From this story, we’re told that the gods are inherently violent. We learn that if you want to get anywhere, that violence is necessary; that it’s ultimately redemptive. We learn that all of life is essentially chaotic. Furthermore, we learn that humans are essentially an afterthought in creation; we’re here to do the work of the gods because the other gods complained.

Now, if you compare this story to Genesis 1 a bunch of interesting things come out.

First of all, Genesis 1 starts out with these words, “In the beginning, God created the heavens and the earth. Now the earth was formless and empty, darkness was over the surface of the deep, and the Spirit of God was hovering over the waters.”

In ancient mythology, including ancient Israelite mythology, water is a symbol of chaos. So from the very beginning, we see a creation that is chaotic and dark. And yet the Spirit of God is there.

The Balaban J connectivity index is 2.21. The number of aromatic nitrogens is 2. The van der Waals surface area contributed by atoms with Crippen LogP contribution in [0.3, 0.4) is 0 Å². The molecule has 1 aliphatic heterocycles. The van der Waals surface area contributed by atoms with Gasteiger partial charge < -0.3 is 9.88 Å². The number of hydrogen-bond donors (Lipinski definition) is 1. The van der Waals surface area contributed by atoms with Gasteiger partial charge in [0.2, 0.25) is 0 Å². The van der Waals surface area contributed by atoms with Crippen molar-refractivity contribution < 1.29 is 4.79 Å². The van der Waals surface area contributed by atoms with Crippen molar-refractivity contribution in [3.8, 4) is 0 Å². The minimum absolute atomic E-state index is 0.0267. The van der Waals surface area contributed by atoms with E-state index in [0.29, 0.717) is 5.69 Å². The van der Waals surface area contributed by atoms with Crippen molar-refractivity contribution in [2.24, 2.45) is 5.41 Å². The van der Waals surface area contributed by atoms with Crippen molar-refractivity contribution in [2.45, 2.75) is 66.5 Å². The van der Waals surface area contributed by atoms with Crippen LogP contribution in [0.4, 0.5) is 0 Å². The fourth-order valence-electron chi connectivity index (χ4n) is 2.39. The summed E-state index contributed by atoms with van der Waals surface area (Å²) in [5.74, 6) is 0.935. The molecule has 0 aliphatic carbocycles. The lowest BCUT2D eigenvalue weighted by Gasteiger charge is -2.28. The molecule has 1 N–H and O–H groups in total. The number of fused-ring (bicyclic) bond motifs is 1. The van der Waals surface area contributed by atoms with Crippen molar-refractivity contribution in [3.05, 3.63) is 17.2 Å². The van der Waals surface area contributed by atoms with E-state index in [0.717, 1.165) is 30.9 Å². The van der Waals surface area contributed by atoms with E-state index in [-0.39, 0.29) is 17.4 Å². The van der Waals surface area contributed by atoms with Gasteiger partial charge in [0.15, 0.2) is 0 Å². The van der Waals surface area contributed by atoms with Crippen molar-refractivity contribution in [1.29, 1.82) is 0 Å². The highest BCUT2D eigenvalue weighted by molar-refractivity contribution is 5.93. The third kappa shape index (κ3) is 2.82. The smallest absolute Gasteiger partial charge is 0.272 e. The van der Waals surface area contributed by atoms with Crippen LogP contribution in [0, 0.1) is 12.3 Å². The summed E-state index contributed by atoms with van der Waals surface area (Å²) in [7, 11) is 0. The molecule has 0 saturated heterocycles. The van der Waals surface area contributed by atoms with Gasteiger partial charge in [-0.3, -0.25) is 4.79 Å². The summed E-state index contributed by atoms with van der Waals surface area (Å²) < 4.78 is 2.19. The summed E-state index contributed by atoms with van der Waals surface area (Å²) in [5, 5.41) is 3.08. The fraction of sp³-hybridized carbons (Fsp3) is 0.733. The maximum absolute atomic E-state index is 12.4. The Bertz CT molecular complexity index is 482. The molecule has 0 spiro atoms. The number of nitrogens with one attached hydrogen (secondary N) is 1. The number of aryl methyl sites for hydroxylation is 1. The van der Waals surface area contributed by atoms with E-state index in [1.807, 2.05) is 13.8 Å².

Throughout the next six days of creation, we see this one God ordering the chaos. In the first three days, he separates. On day one, he separates light from dark, creating day and night. On day two he separates the waters in order to create an expanse called the sky. On day three, he separates the waters below the expanse in order to create dry land.